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    Questions? Ask Henci!

    Find out what other moms-to-be are asking. Join in the discussion with Henci Goer, whose expertise is determining what the research tells us best promotes safe, healthy birth. If you would like to contact Henci outside of the Ask Henci forum, send an email to

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    Archived User
    Ceridwen Morris:
    What can you request from your care-provider to make a cesarean birth more mother and baby-friendly? - Thanks, Ceridwen
    Archived User
    Henci Goer:
    The International Cesarean Awareness Network has a great webpage on this issue at
    Archived User
    Lynda Hay:
    Is delayed cord clamping a reasonable request for surgery. What might be some reasons for refusal and what is the evidence?
    Archived User
    Fans of birth activist Henci Goer:
    @ Lynda
    I am not a doctor or midwife, but it seems to me there would be no reason why early cord clamping would be needed at a cesarean delivery any more than it is at a vaginal birth. In fact, if the reason for the cesarean were that the baby was in trouble, early cord clamping could make a bad situation worse by depriving the baby of a substantial proportion of its blood supply and of continuing oxygenation via maternal circulation, which would create a margin of safety until the baby got up to speed with breathing.
    Archived User
    Ben N Alicia Thompson:
    What are the actual statistic percentages for uterine rupture during VBAC after one cesarean and after two cesareans?
    Archived User
    Henci Goer:
    @ David
    Thanks for this correction. The "natural cesarean" people describe delivering the head and waiting, which allows the baby to begin breathing while its torso "tamponades the uterine incision, minimizing bleeding" (p. 1038) Once the baby begins breathing, the reduced resistance in the lungs would switch over the baby's blood circulation from fetal mode to newborn mode and that, combined with rising blood oxygen levels, would shut down circulation to the placenta just as it does after vaginal birth. With this strategy, immediate cord clamping after delivery would no longer pose a problem. Opinion?

    I'm also curious what your reasons are for delayed cord clamping.
    Archived User
    David Hayes:
    I'm a big fan, homebirth obstetrician, consistently maintained a C/S rate of less than 1%, etc. etc. but I doubt you will find any obstetrician that will delay cord clamping during C/S. You have the uterus cut wide open and bleeding freely. I'm pretty sure no one will trade massive maternal blood loss for more time with an intact umbilical cord. Even I wouldn't.
    BTW - I'm also a big supporter of delayed cord clamping, but for very different reasons than are commonly sited by supporters. I'd love to have that discussion with you sometime.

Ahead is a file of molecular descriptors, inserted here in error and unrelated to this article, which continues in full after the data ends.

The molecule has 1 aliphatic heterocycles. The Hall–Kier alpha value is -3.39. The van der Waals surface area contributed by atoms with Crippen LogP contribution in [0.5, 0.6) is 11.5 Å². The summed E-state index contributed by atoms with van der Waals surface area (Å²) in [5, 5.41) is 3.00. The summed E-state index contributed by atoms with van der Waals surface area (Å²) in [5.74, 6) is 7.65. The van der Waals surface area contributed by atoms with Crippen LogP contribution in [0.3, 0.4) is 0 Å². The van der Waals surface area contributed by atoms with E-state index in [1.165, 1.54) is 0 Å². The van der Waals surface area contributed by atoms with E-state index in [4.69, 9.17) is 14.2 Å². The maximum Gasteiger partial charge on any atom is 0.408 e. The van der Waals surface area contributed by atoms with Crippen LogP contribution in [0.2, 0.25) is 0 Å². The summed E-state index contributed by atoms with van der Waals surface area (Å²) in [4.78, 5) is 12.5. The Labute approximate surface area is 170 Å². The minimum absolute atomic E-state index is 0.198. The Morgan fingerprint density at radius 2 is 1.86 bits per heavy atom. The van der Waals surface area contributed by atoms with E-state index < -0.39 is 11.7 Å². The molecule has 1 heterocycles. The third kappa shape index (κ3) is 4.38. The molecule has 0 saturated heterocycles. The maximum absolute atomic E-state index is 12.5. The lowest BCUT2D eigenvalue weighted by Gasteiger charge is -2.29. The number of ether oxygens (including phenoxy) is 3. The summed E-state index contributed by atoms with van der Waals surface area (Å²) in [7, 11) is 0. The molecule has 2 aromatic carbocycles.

David Hayes
    Archived User
    Henci Goer:
    @ Ben N Alicia
    I've pasted in the results and conclusion of a systematic review of VBAC outcomes after 2 prior c/secs compared with after one and with outcomes after a 2nd repeat cesarean. Overall, 5666 women planned VBAC after two cesareans. Furthermore, likelihood of scar rupture depends on modifiable factors such as whether labor was induced or augmented. I would bet that with optimal care, rates would have been lower in both categories.

    MAIN RESULTS: VBAC-2 success rate was 71.1%, uterine rupture rate 1.36%, hysterectomy rate 0.55%, blood transfusion 2.01%, neonatal unit admission rate 7.78% and perinatal asphyxial injury/death 0.09%. VBAC-2 versus VBAC-1 success rates were 4064/5666 (71.1%) versus 38 814/50 685 (76.5%) (P < 0.001); associated uterine rupture rate 1.59% versus 0.72% (P < 0.001) and hysterectomy rates were 0.56% versus 0.19% (P = 0.001) respectively. Comparing VBAC-2 versus RCS, the hysterectomy rates were 0.40% versus 0.63% (P = 0.63), transfusion 1.68% versus 1.67% (P = 0.86) and febrile morbidity 6.03% versus 6.39%, respectively (P = 0.27). Maternal morbidity of VBAC-2 was comparable to RCS. Neonatal morbidity data were too limited to draw valid conclusions, however, no significant differences were indicated in VBAC-2, VBAC-1 and RCS groups in NNU admission rates and asphyxial injury/neonatal death rates (Mantel-Haenszel). CONCLUSIONS: Women requesting for a trial of vaginal delivery after two caesarean sections should be counselled appropriately considering available data of success rate 71.1%, uterine rupture rate 1.36% and of a comparative maternal morbidity with repeat CS option.
    Archived User
    Elizabeth Glazier Mims:
    My daughter was born by c-section after a failed induction, and I didn't seriously (despite having a strong feeling beforehand that I had just doomed myself to a c-section as soon as I agreed to the induction) consider that I wouldn't have a vaginal birth until I was signing the surgical consent forms. I am the type of person who tends to research things to death, but I knew almost nothing about a c-section going in other than they usually used a low transverse incision, and that regional anesthesia would allow me to be awake and my husband to be present.
    While my husband and I aren't yet ready to seriously think about another baby (our daughter's only 8 months old) I already know that I definitely want a VBAC, but naturally when I think about another child the idea of having a c-section again weighs on my mind. So my question is, what advice do you have for women (either VBAC or non prior-Cesarean) on preparing for an unplanned c-section? Thank you very much!
    Archived User
    Henci Goer:
    My response to Ceridwen above has a link to an ICAN webpage on planning a family-centered cesarean. That should get you started.

    All Times America/New_York

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